I look forward to hearing from you. I think this could be fun.

Or, maybe we can just dance....

January 30, 2009

Act 3-1/8, Scene Y: On Being a Vet

When I left the Navy in '73, I couldn't get out quickly enough. I was ready for a change. The service just wasn't for me.

On the plus side, six years had reinforced what my folks had preached about responsibility, and the Navy added to that. I became a man. (Don't smirk. It's true. This is a SERIOUS column.) Additionally, I met a lot of guys I felt -- still feel -- I could count on, if push came to shove. I saw much more of the world than almost all my childhood friends, and I had experiences they'll never duplicate. (I told you, no smirking!)

Moreover, the job security was great. Had I stayed in for 20 years and kept my nose clean, I'd have wanted for little. I may even have had a second career, possibly with the Uncle Sam -- and my current pile of retirement bucks undoubtedly would be bigger. (Wow, I just made the Navy sound really good! I almost want to re-up, 'cept that I'm waaaay too old -- you can smirk over the "re-up" part, if you want.)

In the end, though, the minus side overwhelmed the plus. My first three days in bootcamp convinced me that I would return to college. Later, though my job was more mechanical than the electronic rating I held, it was also more limited. Transistors and integrated circuits, harbingers of the computer age, lay in my path. And I really hated electronics. My Navy future, therefore, didn't look promising.

My family moved an unbelievable number of times during my childhood. I went to three different kindergartens, for cryin' out loud. (Of course, at 26, not all of these things ran through my mind. I just wanted out!) On some level, I think I knew the nomadic life wasn't for me.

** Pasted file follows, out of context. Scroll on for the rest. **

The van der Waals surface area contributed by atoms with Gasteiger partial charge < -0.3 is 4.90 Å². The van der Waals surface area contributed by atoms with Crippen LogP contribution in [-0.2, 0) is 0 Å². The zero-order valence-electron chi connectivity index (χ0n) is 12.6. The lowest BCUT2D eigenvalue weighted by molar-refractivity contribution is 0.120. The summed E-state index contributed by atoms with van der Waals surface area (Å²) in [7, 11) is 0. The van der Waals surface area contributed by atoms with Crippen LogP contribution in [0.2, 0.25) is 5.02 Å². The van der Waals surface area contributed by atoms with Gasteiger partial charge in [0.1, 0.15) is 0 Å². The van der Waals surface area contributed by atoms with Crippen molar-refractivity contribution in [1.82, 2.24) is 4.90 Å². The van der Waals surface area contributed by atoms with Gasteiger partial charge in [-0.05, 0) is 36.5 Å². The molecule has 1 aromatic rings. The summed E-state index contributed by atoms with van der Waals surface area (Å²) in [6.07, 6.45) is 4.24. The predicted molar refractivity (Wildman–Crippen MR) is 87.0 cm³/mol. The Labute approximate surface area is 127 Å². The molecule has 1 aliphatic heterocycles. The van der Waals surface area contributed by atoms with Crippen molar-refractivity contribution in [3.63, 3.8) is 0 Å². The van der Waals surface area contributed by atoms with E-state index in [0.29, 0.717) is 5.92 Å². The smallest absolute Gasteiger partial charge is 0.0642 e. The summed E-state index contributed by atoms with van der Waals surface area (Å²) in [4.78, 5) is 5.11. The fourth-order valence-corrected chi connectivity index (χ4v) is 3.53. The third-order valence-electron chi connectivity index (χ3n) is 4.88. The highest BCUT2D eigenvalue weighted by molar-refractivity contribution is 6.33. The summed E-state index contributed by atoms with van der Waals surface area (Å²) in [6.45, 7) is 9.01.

The U.S. military was, and is, peopled with thousands of outstanding men and women. The very few incompetents (and one or two scumbags) I did encounter, however, made civilian life extremely attractive. I was certain that, shed of the military, I'd have an out I didn't otherwise, the Johnny Paycheck Option. That is, if what I'd be doing "in the real world" became unbearable, I'd just tell 'em to "Take This Job and Shove It!"

This may seem egotistical, but I just couldn't accept the real possibility that some incompetent petty idiot literally could hold the power of life or death over me. Of course, I've since found that civilian life has its warts, too -- especially as marriage, kids, a mortgage and other responsibilities creep into your life -- and the JPaycheck Option quickly vanishes.

Life has taught me that it takes a special sort of individual to make the military his or her life. It's not mine, but I admire my friends and others who have served, and I thank God they did!

Most what follows here is from a career Navy friend of mine, with whom I've recently regained contact. I think he sent this particular message to me because I recently retired, but he sent it to others, as well. It offers much insight, whether we're a one-hitch vet, a "lifer" or have never been in the military. I've edited it a bit for style, brevity, etc., mostly because, as a former editor, I can't help myself. Here it is:

* * *
When a veteran leaves the "job" and retires, some of his friends may be jealous, some pleased and some may wonder if he knows what he is leaving behind. Those of us already retired, do.

We know, for example, that after a lifetime, the camaraderie that few experience will stay with us as a longing for those past times. We know the military life is a fellowship that lasts long after we've hung our uniforms in the back of the closet. And even if we throw them away, we'll wear those uniforms with every step and every breath that remain in our lives.

We also know how the very bearing of the man speaks of what he was, and in his heart still is.

Conversely, these are the burdens of the job:

Veterans still look at people critically and see what others either don't see or choose to ignore -- and we'll always look at members of the military world with respect for what they do, because we know.

"Lifers" have a lifetime of knowing. Never think for one moment a vet escapes from that life. We merely escape the job, leaving active duty.

So what I wish for you is, whenever you ease into retirement, in your heart you never forget for one moment that you are still a member of the greatest fraternity the world has ever known.

* * *
I've thanked my career veteran friend for sending this little essay. It hits the bullseye for me. I hope you got something out of it, too.

If not, well, maybe we can just dance....